Private equity's fundraising spin

March 14, 2013: 2:17 PM ET

InflationA new study finds that private equity firms inflate performance while fundraising.

FORTUNE -- Private equity firms inflate performance data when trying to raise new funds, according to University of Oxford researchers. That sound you hear is the limited partner community shouting "I knew it!"

The study examined 761 funds that received investments from the California Public Employees' Retirement System (CalPERS) since 1990, including funds that focused on buyouts, growth equity and venture capital. CalPERS publicly reports top-line performance data each quarter, but the researchers also gained access to time-series numbers of capital calls, capital distributions and remaining portfolio NAV.

What they found was that fund managers tend to value their portfolios conservatively, with interim valuations that understate subsequent distributions by an average of 35%. They also saw the fund valuations tended to rise in Q4, suggesting that firms often waited until year-end audits to mark up their investments (albeit still well below ultimately sale prices, on average).

So far, so good. What comes next, however, is disturbing:

"The exception to this general conservatism is the period when follow-on funds are being raised. We find that valuations of remaining portfolio companies, and therefore reported returns, are inflated during fundraising, with a gradual reversal once the follow-on fund has been closed. This finding is clearly relevant to recent regulatory concerns about conflicts of interest facing private equity fund managers... It is hard to rationalize the pattern we observe except as a positive bias in valuation during fundraising."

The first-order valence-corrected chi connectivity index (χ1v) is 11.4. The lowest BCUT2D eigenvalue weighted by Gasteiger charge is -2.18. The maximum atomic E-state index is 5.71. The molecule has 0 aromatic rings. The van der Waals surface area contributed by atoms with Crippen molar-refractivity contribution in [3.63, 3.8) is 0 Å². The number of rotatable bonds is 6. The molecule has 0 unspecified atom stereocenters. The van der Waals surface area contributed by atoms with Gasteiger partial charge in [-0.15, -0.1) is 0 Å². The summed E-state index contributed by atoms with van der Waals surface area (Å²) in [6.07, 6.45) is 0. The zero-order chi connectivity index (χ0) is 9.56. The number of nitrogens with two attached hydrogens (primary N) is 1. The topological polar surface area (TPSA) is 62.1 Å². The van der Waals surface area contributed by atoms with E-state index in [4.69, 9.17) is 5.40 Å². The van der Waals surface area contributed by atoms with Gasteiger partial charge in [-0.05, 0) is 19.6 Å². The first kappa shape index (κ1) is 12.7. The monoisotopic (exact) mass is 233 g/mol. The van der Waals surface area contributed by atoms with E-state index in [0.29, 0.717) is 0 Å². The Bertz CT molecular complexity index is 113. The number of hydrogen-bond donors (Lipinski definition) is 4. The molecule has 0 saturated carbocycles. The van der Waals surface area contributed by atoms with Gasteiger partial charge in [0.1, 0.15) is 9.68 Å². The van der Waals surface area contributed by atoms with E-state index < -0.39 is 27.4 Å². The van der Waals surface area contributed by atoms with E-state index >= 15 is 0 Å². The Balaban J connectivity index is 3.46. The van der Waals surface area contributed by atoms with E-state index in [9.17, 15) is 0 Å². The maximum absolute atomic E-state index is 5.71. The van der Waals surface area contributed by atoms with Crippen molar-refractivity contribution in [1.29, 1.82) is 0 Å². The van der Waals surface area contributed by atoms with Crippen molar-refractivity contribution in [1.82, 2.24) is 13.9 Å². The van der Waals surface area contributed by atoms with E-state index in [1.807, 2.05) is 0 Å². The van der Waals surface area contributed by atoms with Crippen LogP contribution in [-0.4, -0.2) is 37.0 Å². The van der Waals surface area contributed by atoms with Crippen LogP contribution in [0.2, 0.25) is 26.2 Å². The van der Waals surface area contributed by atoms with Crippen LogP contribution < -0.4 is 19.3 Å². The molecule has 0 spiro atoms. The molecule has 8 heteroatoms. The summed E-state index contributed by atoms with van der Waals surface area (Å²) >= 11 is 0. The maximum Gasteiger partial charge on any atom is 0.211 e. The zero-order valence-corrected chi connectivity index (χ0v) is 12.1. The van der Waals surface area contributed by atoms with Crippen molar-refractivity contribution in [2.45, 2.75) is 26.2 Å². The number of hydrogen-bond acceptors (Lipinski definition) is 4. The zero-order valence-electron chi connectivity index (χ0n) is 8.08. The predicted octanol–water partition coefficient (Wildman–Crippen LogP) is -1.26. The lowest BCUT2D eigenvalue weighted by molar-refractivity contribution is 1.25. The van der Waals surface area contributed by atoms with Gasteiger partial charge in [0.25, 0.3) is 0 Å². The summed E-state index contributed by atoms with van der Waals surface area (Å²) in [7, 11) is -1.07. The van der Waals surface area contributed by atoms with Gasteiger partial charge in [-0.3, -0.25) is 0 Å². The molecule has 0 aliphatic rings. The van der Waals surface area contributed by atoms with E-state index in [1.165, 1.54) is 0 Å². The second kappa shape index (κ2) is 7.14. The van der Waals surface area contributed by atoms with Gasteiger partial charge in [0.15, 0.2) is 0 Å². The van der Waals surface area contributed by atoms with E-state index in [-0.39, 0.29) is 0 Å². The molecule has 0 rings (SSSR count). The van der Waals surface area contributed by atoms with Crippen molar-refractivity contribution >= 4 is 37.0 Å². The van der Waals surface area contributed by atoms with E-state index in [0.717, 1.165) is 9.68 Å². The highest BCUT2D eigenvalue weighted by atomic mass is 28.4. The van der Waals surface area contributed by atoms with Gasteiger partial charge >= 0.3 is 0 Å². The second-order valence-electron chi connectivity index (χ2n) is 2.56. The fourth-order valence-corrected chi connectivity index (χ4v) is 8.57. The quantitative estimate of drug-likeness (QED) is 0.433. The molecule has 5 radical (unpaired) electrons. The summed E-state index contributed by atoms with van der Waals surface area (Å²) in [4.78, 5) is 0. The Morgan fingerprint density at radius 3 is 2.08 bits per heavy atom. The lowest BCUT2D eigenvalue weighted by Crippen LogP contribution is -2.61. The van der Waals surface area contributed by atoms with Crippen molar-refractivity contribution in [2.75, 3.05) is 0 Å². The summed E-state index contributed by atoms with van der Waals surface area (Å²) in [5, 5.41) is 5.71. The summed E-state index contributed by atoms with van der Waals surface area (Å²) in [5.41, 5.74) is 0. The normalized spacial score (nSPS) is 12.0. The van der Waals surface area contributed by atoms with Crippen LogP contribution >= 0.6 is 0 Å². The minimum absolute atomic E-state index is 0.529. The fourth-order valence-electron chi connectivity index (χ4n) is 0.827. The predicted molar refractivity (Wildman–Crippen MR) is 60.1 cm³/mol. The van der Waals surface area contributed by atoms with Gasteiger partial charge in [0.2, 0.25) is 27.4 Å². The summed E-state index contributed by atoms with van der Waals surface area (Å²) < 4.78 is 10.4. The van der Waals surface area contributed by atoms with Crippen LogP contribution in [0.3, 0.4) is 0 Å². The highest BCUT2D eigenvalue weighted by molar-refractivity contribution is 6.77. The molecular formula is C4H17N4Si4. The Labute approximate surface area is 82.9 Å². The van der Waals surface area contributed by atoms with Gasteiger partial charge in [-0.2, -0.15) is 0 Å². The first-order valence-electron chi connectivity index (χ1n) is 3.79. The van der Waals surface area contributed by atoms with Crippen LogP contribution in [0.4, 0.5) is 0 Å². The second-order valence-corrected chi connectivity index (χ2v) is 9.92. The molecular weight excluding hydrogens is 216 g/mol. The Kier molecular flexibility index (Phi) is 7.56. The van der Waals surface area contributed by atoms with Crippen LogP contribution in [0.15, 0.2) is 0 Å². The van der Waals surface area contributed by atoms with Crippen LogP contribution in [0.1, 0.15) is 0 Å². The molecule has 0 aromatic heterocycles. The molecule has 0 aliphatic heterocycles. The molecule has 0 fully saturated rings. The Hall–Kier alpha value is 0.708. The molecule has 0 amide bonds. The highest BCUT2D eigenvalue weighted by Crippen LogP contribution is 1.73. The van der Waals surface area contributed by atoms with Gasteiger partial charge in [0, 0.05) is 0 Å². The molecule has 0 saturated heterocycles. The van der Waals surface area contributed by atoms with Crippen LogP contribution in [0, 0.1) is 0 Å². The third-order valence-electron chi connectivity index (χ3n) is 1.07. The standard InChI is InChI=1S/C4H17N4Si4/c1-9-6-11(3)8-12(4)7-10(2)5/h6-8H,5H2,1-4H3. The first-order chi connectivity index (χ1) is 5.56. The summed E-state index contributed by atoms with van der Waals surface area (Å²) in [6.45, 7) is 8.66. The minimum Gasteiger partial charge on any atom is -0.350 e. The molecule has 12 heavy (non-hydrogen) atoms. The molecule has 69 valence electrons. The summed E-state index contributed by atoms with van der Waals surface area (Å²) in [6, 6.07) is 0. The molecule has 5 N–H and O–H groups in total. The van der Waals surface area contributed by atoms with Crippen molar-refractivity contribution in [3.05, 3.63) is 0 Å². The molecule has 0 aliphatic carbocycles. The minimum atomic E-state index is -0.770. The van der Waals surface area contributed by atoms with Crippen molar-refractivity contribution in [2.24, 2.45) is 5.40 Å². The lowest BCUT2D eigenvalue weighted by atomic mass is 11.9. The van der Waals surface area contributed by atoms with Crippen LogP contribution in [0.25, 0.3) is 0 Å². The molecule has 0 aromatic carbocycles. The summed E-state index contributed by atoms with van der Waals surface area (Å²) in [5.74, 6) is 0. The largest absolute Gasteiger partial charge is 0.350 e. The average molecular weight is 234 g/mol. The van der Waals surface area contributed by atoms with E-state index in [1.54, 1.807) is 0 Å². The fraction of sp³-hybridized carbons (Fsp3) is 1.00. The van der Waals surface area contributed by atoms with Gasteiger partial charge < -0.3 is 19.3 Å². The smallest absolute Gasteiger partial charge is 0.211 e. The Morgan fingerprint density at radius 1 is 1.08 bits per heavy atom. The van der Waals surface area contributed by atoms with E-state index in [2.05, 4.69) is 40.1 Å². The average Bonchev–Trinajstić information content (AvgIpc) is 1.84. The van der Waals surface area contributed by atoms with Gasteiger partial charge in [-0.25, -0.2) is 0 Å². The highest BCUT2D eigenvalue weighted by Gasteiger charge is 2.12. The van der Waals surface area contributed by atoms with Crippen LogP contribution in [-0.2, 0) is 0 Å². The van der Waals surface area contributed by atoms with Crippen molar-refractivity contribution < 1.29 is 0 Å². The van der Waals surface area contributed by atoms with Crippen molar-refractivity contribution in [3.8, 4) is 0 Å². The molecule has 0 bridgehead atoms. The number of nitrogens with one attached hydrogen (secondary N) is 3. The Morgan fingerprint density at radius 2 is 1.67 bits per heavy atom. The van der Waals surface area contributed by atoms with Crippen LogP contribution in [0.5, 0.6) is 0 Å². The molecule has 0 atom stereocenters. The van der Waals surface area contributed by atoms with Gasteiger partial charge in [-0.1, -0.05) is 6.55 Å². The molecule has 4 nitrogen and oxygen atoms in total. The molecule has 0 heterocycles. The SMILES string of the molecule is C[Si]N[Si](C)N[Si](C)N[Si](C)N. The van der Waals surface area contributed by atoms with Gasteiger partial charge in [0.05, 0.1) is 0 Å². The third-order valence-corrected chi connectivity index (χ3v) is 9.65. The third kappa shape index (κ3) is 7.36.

The researchers made this conclusion after using regression analysis on a subset of 330 funds managed by firms that were known to be raising follow-on funds. Here is one egregious example, albeit without any identifying information:


Private equity valuation is a subjective science, despite the recent introduction of mark-to-market requirements. It would appear that many firms are abusing that subjectivity, in order to improve their ability to stay in business. Perhaps prospective investors should pay less attention to current valuations during fundraising, and more to valuations that actually are a couple of years out of date...

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